Q: A lot of us are used to having short, simple conversations among friends after seeing a film, mostly focused around whether we liked it or not. What's the value of having a deeper dialogue about foreign films and historical films?
A: I think it is worthwhile to think about what a movie means for an audience that is different than your own, and to try to imagine what people in other places think about when they see a film. It's easy for us to live within our own cultural bubble, so a chance to flip one's perspective around is not just useful personally, but can help us to understand historical issues. It can create community and open up a dialogue. 'Tora! Tora! Tora!" was a joint U.S.-Japan production that strove for neutrality and attempted to humanize people on both sides of the conflict. It has been critiqued for being too in the weeds and myopically focused on Pearl Harbor at the expense of events leading up to it, but its docu-drama style was part of a successful strategy among war films at the time.
Q: In that regard, can a film be a kind of memorial?
A: I think that it can be, and the latter two films in our series exemplify that idea. A lot of what memorials accomplish is giving people a chance to enter into the lives of people who came before us — providing a space where we can think about an event and contemplate what it meant for those who experienced it. In many cases, that means feeling things that you otherwise wouldn't in your day-to-day life.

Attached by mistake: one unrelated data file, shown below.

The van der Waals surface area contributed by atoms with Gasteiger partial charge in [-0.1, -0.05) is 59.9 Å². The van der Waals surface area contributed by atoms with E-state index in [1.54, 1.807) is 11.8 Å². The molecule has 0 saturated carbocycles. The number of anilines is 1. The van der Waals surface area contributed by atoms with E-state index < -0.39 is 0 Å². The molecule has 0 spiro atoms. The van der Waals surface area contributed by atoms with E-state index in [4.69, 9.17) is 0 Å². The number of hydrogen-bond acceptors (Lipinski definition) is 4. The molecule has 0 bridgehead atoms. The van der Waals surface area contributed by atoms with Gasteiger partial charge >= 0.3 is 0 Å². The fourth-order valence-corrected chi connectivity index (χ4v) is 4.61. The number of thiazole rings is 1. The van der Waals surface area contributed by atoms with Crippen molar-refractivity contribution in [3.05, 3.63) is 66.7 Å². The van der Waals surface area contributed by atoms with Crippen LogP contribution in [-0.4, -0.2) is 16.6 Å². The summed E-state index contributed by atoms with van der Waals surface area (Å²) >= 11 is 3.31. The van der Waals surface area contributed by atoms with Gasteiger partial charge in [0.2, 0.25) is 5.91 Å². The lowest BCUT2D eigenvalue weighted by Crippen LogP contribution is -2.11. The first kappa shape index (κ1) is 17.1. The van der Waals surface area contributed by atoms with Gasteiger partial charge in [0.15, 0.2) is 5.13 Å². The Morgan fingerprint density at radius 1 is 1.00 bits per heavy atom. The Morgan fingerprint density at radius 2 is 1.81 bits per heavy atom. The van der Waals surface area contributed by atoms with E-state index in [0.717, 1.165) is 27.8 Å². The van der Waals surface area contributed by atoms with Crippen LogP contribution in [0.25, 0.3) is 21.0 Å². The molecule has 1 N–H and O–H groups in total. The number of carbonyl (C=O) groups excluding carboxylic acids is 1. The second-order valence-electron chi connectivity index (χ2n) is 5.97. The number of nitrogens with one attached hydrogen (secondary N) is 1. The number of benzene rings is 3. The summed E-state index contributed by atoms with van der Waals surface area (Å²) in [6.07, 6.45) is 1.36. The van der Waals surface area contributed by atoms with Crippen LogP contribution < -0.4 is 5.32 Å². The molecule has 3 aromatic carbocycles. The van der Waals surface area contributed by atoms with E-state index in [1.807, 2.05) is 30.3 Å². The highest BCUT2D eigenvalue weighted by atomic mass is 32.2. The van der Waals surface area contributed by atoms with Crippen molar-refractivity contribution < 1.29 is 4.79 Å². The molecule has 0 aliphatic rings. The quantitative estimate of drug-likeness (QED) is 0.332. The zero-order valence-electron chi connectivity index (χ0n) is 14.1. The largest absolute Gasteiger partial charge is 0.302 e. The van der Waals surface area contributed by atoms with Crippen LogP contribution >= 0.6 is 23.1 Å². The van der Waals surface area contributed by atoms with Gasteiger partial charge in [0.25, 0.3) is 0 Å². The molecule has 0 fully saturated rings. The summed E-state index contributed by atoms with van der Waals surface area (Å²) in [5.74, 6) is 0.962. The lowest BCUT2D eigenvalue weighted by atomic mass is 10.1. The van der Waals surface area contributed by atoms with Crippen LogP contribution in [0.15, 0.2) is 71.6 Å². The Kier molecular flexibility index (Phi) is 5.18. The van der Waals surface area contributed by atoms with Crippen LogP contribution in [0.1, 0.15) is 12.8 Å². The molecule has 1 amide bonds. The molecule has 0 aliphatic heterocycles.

Each of the films we're screening for this series have functioned in that way for audiences. For Japan, war film was often framed in terms of reflection on the kind of sacrifices that led to postwar success, or as a lesson for how not to repeat the past. For Americans now, particularly students, it can be sobering to think about times of conflict where a draft drew young people from every walk of life to serve. Each film in this series gives us a chance to think about the Pacific War, consider perspectives we may never had imagined, and reflect on how far the U.S.-Japan relationship has come over the last 75 years.
"Four Questions" is an occasional feature in which UANews asks experts from the UA for their perspective on current events or pop culture.
The UA Department of East Asian Studies is partnering this month with the University Libraries to screen major movies that capture the World War II conflict between the United States and Japan. The screenings will be preceded by a short talk and followed by an audience discussion moderated by Nathaniel Smith.
"Tora! Tora! Tora!" has already screened, but two additional events are planned, both of which will be held at Gallagher Theater in the Student Union Memorial Center, 1303 E. University Blvd. at 6 p.m. They are:
- Nov. 14: "Flags of Our Fathers" is a 2006 film directed and co-produced by Clint Eastwood and based on the book of the same name written by James Bradley and Ron Powers. The film details the 1945 Battle of Iwo Jima and its aftermath.
- Nov. 21: "Letters From Iwo Jima," also a 2006 film directed and co-produced by Eastwood, portrays the Battle of Iwo Jima through the experience of Japanese soldiers. The film is meant to complement "Flags of Our Fathers."